Last week, we announced the remainder of the roll-out of universal credit full service through to September 2018. Universal credit is now being delivered in every jobcentre and local authority, with over 400,000 claimants now receiving it.
I thank the Secretary of State for that reply. Given that one is more likely to be employed, to work more and to earn more on universal credit than on JSA, will he confirm, on the mechanics and progress of the roll-out, that the test-and-learn approach is enabling difficulties to be quickly identified and resolved so that the roll-out can be delivered smoothly in the next few months?
My hon. Friend is right to point out the technical aspects of the roll-out. We have always been clear that an undertaking of this size and scale would be bound to meet obstacles. That was precisely why we adopted the test-and-learn approach which, I am glad to report, has worked. We have listened to issues raised by our staff and officials, and by claimants and other stakeholders. We now have a solid foundation. Universal credit is delivered in every jobcentre and local authority area. As I said, 400,000 claimants are now receiving it and being supported to build a better future for themselves.
The UN International Day for the Elimination of Violence against Women is on 25 November. Universal credit is normally paid to a single person within a couple, but that can cause major problems for women or men in an abusive relationship, and asking for split payments could exacerbate the difficulties for someone in that situation. Will the Secretary of State consider automatically splitting payments for each partner in a couple?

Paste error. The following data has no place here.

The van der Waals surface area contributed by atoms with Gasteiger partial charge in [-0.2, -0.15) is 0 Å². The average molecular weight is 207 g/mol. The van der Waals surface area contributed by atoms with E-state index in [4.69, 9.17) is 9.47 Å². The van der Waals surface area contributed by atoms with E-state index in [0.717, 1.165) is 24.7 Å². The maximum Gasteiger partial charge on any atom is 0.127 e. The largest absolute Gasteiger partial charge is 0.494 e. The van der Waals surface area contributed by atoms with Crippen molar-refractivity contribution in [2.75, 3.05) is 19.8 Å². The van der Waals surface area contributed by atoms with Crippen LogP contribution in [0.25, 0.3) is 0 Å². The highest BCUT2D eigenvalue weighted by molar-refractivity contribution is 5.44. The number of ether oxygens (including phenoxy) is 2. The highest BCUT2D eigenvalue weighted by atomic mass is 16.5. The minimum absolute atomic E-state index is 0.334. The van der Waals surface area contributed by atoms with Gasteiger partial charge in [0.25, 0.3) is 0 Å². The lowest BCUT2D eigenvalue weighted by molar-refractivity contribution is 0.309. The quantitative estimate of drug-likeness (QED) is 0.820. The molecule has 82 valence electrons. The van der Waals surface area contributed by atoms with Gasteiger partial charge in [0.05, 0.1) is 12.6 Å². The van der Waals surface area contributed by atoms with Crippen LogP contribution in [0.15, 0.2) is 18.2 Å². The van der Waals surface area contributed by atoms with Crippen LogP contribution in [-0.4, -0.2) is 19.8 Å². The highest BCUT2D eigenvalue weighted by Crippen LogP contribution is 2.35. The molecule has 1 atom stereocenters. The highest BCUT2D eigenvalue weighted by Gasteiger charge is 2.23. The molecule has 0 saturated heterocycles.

I suspect that automatically splitting payments would introduce many technical difficulties and cause more problems than it solves. In individual instances, it is possible to split the payments to deal with problems including that which the hon. Lady rightly identifies. However, automatically splitting payments would probably not be practical.
I pay tribute to the Salvation Army for its work in my hon. Friend’s constituency, in my constituency, where it has just celebrated its 125th anniversary, and throughout the country. We have developed a personal budgeting strategy to ensure that claimants have access to money advice in the transition to universal credit. A small minority might need alternative payment arrangements, which can be set up in various forms. Particularly in the housing sphere, that is a necessary part of the flexibility that we have with universal credit, so that a small minority who may not be able to cope with the way in which it is normally delivered are helped.
I am dealing with a universal credit case whereby a constituent has been left near-destitute. Following his application, the DWP has alleged that he is not a British citizen, despite the fact that he has an English birth certificate and other proof of his citizenship. Will the Minister meet me to discuss this case to help my constituent and to stop this happening to anyone else as universal credit is rolled out?